Michel Boudrot semble s'ÃƒÂªtre mÃƒÂªlÃƒÂ© ÃƒÂ la vie publique, car en 1685, alors qu'il est ÃƒÂ¢gÃƒÂ© de 85 ans, il reÃƒÂ§oit du roi de France, des lettres patentes le nommant -- (...) Lieutenant-gÃƒÂ©nÃƒÂ©ral civil et criminel du Roy au pays et coste de l'Acadie (...) Pour connaistre en premiÃƒÂ¨re instance de toutes matiÃƒÂ¨res tant civiles, criminelles, que de police, commerce et navigation selon les uz et coutumes de Notre Royaume et de ce prÃƒÂ©vostÃƒÂ© et vicomtÃƒÂ©.-- Michel Boudrot seems involved in public life since 1685, when he was 85 years old, he received the King of France, Letters Patent appointing him - (...) Lieutenant General Civil Criminal Roy at home and coste de l'Acadie connaistre (...) For the first instance all matters both civil, criminal, and police, commerce and navigation as uz and customs of our kingdom and the Prevost and viscounty .--
Il remplaÃƒÂ§ait, dans cette charge, Abraham Dugast, ancÃƒÂªtre d'un grand nombre d'Acadiens. It replaced, in this, Dugast Abraham, ancestor of many Acadians. Au recensement de 1686, il est mentionnÃƒÂ© immÃƒÂ©diatement aprÃƒÂ¨s Alexandre Le Borgne deBellisle, seigneur de Port-Royal: -- Michel Boudrot, lieutenant-gÃƒÂ©nÃƒÂ©ral, Michelle Aucoin, sa femme, leurs enfants: Michel 26 ans, FranÃƒÂ§ois 20 ans. Census 1686, it is mentioned immediately after Alexandre Le Borgne deBellisle, seigneur de Port-Royal: - Michel Boudrot, Lieutenant General, Michelle Aucoin, his wife, their children: 26 years old Michel, FranÃƒÂ§ois 20 years. Ils ont 20 arpents de terres cultivÃƒÂ©es, 16 bestes ÃƒÂ cornes, 17 moutons.-- They have 20 acres of farmland, 16 bestes horned, 17 sheep .--
Le 15 octobre 1687, Michel Boudreau, avec les autres -anciens habitants--, dÃƒÂ©clare avoir ÃƒÂ©tÃƒÂ© tÃƒÂ©moin des travaux faits par Charles de Menou, sieur d'Aulnay-Charnisay, ancien gouverneur d'une partie de l'Acadie. On 15 October 1687, Michel Boudreau, with the other inhabitants-old - said to have witnessed the work done by Charles de Menou, Sieur d'Aulnay-Charnisay, former governor of part of Acadia.
Le 20 aoÃƒÂ»t 1688, par suite de -son grand ÃƒÂ¢ge-- (il a 88 ans), Michel Boudrot est remplacÃƒÂ© dans sa charge de -- lieutenant-gÃƒÂ©nÃƒÂ©ral du Roy en la coste de l'Acadie--, par Mathieu Des Gouttins, qui prend possession de son poste ce jour-lÃƒÂ , en vertu de lettres patentes qui lui ont ÃƒÂ©tÃƒÂ© accordÃƒÂ©es le 31 mars 1688". On 20 August 1688, following his great-Age - (he's 88 years), Michel Boudrot is replaced in its charge - Lieutenant General Roy en la costa de l'Acadie - by Mathieu Des Gouttins , which takes possession of his post that day, under letters patent granted to it on 31 March 1688 ".
(source: PÃƒÂ¨re LÃƒÂ©opold LanctÃƒÂ´t omi). (source: Father LÃƒÂ©opold LanctÃƒÂ´t omi).
Ginette Arpin Ginette Arpin
2008, Contrecoeur 2008, Contrecoeur
|24||10AM on Wednesday||Agnes Katherine BRAATZ
|25||Name: Franz Braatz|
Arrival Date: 15 Jun 1868
Port of Departure: Bremen, Germany
Place of Origin: Nord Germani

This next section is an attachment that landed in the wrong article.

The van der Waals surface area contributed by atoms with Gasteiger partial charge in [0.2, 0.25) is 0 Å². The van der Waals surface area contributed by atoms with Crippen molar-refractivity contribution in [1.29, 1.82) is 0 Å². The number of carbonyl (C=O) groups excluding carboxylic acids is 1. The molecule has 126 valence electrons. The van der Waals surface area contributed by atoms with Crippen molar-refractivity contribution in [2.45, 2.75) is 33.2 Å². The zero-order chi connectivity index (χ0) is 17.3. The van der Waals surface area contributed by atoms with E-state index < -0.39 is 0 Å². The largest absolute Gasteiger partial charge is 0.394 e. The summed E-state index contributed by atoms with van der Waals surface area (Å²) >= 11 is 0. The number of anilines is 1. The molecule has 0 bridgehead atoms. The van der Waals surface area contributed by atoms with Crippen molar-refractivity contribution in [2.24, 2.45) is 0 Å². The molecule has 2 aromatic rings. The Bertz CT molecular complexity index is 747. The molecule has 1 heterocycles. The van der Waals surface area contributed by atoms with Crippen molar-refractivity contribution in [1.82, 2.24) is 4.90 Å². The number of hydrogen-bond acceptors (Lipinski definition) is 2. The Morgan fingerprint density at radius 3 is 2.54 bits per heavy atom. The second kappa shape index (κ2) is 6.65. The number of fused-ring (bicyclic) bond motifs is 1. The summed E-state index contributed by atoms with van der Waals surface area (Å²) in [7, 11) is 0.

Ship Name: Auguste
Port of Arrival: New York
|Frank F BRAATZ, Sr
|26||Hannah was the daughter of Major William and Alice Richards Bradford. A Mayflower Pilgrim descendant. She was a noble and useful woman, remarkable for her skill in the art of healing, she was the first, and for a long time the only physician in the settlement, and it is said that the first male physician, Dr. Richard Huntington, received much of his medical knowledge from her.||Hannah BRADFORD
|27||Colonial Governor. An Englishman who came to the New World on the “Mayflower” in 1620, in England he became one of the religious separatists known as "Pilgrims" Born in Austerfield, Yorkshire, he was an autodidact who met in secret with the other followers of the religious movement who later sought refuge in Holland in 1608. When it was decided that the group would come to the new world it was Bradford that made the arrangements (1617) and in July of 1620, his group traveled to Southampton, England to join the English separatists on the “Mayflower”. When Plymouth Colony's original Governor, John Carver died in 1621, Bradford was unanimously elected to office. He was later reelected 30 times. Bradford kept Plymouth alive until the end of his term in 1660. He is considered by historians to be one of the most influential of the Pilgrim settlers for his outstanding leadership, his desire to steadfastly hold to his religious and moral ideals and his determination to keep Plymouth a thriving and independent colony.||Governor William BRADFORD
|28||HERE LIES THE BODY|
OF YE HONORABLE MAJOR
WHO EXPIRED FEB.
Ye 20th 1703/4
Aged 79 Years
He lived long but still was doing good.
And in his countrys service lost much blood.
Lived a life well spent has no distress
|Major William BRADFORD, Jr
|29||In about 1556, William Bradford bought a free-hold estate in Austerfield, (South) Yorkshire, England||William BRADFORD
|30||Son of William Bradford, second governor of Plymouth Colony. Bradford Jr was assistant to the colony, deputy governor, treasurer and a Major in King Philip War where he was severely wounded at the Narraganset Fort Fight.||Major William BRADFORD, Jr
|31||Doesn't seem like the correct date since she would have been 11 when she married and 12 when she had her first child.||Maria Elisabeth BRINKMANN
|32||Entry in register says 25.10.1809||Maria Elisabeth BRINKMANN
Name came from death record of Eugene J. Geniesse-9 (1868)
Most of information came from Mary Ann Defnet. Some came from census records
|Marie Agnes CALONNE
|34||Alexander was a son of William & Abigail Carpenter.|
He married Priscilla Dillen in 1581.
They had at least 5 daughters and perhaps 3 more children, according to the "Rehoboth Branch of the Carpenter Family" by Amos Carpenter in 1898: Julianna; Alice; Bridget; Agnes; Priscilla; Mary; William; and Joan.
Alexander Carpenter from Wrington was on 16 December 1600 [NS] witness at the Amsterdam marriage of "Antoine Fetcher" and "Jenneken Richeman" [J. de Hoop Scheffer, History of the Free Churchmen .... He was at Leiden by 1611. In a letter of 19 August 1644 or 1646 to Mary Carpenter of Wrington, sister of his wife Alice (Carpenter) (Southworth) Bradford, William Bradford noted that the mother of the Carpenter sisters had recently died, and invited Mary to join them in Plymouth, which she soon did.